“I don’t know how other folks get by, but there’s one thing that I’ve learned for fact. There’s a music you can only hear when you’re starting from scratch.” Roman Candle
During my college days, when resources were scarce for me, I would sometimes pack my suitcase in the morning and stash it in the bushes beside Peabody Hall for the day. When the day was done, I would take it wherever I had determined I would stay that night. If it were a Friday, I would head to the bus station (after buying some cheap snacks at Fowler’s grocery) and make the three-hour ride to be with my fiancee for the weekend in Charlotte.
Though times like this were difficult, I am forever thankful for what they gave me. There’s a resourcefulness, a sense of independence, and a general appreciation for the small things in life that becomes part of your outlook when you make it through a challenge.
Similarly, I came to regard books, magazines, and the radio as a lifeline to something bigger in the world. When I would go to bed at night (even if the bed was a hiding place of sorts), I would listen to voices from far off, knowing that there was something bigger.
In 1980, I heard a late-night interview in which Larry King talked to Bill Rodgers, four-time winner of the Boston and New York marathons. On that night, I decided I wanted to take on the task of running 26.2 miles. Forward to 2015, when we were in Philadelphia for the marathon, and we saw Bill on the street. I told him that I had heard that interview and it was the reason I was there with him. He was pretty astounded that someone remembered it.
nos·tal·gia Origin modern Latin (translating German Heimweh ‘homesickness’), from Greek nostos ‘return home’ + algos ‘pain.’
I try not to indulge too much in nostalgia. Baby boomers like myself are prone to taking sentimental journeys but I figure I’ve been there, done that. To me the good old days are now.
There is, however, an exception. When we are young, we have an acute sense of awareness, an ability to be present, borne mostly out of a combination of innocence, fear, and, if we’re lucky, poverty.
I was at my company’s conference last week in Orlando. The accommodations were amazing. I told my colleagues that I don’t think I will ever become callous to staying in a nice hotel. The notion that I can have a plethora of towels and pillows, that everything is so clean, and that the staff is dedicated to meeting my needs, is still beyond me.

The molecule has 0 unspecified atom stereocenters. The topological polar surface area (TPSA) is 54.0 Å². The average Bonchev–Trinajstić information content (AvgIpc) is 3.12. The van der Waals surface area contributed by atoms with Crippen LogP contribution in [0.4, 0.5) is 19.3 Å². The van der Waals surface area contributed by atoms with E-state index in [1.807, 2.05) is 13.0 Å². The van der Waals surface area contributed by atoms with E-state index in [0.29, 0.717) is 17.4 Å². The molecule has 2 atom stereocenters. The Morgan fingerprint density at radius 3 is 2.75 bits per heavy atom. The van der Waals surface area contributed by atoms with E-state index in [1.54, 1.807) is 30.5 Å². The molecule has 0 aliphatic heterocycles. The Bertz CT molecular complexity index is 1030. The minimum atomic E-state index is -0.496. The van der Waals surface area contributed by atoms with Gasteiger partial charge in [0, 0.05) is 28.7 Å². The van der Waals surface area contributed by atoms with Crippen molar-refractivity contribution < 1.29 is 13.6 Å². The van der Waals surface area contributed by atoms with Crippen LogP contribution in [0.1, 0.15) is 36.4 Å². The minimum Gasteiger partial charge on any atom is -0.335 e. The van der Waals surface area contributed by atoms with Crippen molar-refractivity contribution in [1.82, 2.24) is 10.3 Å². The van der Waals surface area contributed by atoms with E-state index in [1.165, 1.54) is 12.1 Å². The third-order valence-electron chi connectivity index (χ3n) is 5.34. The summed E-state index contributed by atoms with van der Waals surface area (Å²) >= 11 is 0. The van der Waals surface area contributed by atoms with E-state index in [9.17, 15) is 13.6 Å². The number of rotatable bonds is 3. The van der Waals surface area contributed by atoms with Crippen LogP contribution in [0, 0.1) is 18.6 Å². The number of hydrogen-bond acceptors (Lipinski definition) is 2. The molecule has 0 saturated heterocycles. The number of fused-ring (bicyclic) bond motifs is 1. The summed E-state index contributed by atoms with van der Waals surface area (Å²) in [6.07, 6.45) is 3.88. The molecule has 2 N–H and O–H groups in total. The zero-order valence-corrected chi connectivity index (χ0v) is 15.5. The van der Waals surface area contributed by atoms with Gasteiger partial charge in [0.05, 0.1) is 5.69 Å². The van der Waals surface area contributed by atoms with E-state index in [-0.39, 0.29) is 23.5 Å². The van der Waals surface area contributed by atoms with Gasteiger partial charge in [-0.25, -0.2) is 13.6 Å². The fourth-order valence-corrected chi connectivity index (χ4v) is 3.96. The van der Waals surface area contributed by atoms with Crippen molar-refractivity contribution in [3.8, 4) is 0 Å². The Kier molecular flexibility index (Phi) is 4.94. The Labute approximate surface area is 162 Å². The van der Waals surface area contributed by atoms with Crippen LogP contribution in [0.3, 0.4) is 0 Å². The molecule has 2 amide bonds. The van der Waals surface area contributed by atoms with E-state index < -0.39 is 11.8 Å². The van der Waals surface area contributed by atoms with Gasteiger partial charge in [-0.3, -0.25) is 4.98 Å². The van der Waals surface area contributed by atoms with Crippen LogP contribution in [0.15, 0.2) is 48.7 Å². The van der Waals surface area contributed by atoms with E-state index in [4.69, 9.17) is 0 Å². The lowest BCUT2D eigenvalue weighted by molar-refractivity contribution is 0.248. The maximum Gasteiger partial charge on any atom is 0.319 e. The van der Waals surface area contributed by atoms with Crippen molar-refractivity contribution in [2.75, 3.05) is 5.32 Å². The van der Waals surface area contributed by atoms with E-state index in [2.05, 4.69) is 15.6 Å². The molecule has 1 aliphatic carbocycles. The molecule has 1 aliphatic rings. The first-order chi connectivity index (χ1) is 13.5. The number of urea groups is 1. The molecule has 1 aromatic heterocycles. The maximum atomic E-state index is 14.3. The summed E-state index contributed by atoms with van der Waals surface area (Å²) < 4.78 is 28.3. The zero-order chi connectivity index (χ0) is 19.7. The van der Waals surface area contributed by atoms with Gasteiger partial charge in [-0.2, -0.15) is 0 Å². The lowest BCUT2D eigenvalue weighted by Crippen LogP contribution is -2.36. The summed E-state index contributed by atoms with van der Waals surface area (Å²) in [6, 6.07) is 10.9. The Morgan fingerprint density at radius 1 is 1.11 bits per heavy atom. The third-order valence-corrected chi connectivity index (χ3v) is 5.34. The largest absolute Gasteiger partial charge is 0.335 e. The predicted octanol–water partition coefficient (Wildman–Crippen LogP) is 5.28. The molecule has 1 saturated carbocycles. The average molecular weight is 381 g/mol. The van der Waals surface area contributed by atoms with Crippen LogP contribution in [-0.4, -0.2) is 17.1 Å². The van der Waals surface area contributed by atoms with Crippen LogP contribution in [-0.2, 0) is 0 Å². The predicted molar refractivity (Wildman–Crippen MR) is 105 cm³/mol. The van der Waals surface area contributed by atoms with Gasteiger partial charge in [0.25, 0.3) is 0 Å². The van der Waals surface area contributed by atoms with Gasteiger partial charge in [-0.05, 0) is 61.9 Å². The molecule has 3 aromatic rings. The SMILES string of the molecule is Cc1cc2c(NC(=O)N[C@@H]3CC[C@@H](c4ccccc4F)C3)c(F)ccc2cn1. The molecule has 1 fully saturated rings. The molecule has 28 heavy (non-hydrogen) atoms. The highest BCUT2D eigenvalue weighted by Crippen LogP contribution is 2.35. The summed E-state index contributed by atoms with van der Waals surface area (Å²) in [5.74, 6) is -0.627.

John D. Rockefeller said, “Oh how blessed the young men are who have to struggle for a foundation and a beginning in life. I shall never cease to be grateful for the three and a half years of apprenticeship and the difficulties to be overcome, all the way along.”
Like Rockefeller, I will never cease to be grateful for what I learned during the times when I had no money. It led to foundational relationships, as I felt humbled and loved by those who gave to me. For example, Ellen, my manager at my part-time library job, let me borrow her red VW Beetle during the time of my father’s death. Later, she gave us a bedspread which, no kidding, we have on our bed this very evening and that was 35 years ago.
There was my neighbor Jay, who “helped” me build a little wooden footstool to give my mother for her birthday when I was about 10 years old.
And there were the high school friends who gave me clothes, often hand-me-downs from their fathers, which became a part of my wardrobe at school.
Though I now have more materially than I ever could have imagined when I was young, I still hear the music that was played when I was starting from scratch.
This essay is largely about a lack of money, but the good things that come from starting out as a novice on a journey are equally true when we taking on something new or something new again. After running for 44 years, I recently realized that I needed to go back to basics. I wrote in my journal “Running Rebirth” and began again with a new approach. It’s humbling and thrilling to realize that what once worked will now need to be rethought and redone.
If we are to remain engaged in our lives, we have to preserve a sense of gratitude and wonder. We need to have a beginner’s mind. And there must be a newness to our perception of life that transcends our chronological age. We can’t pretend we are soaring without a safety net. We can, however, continue to soar.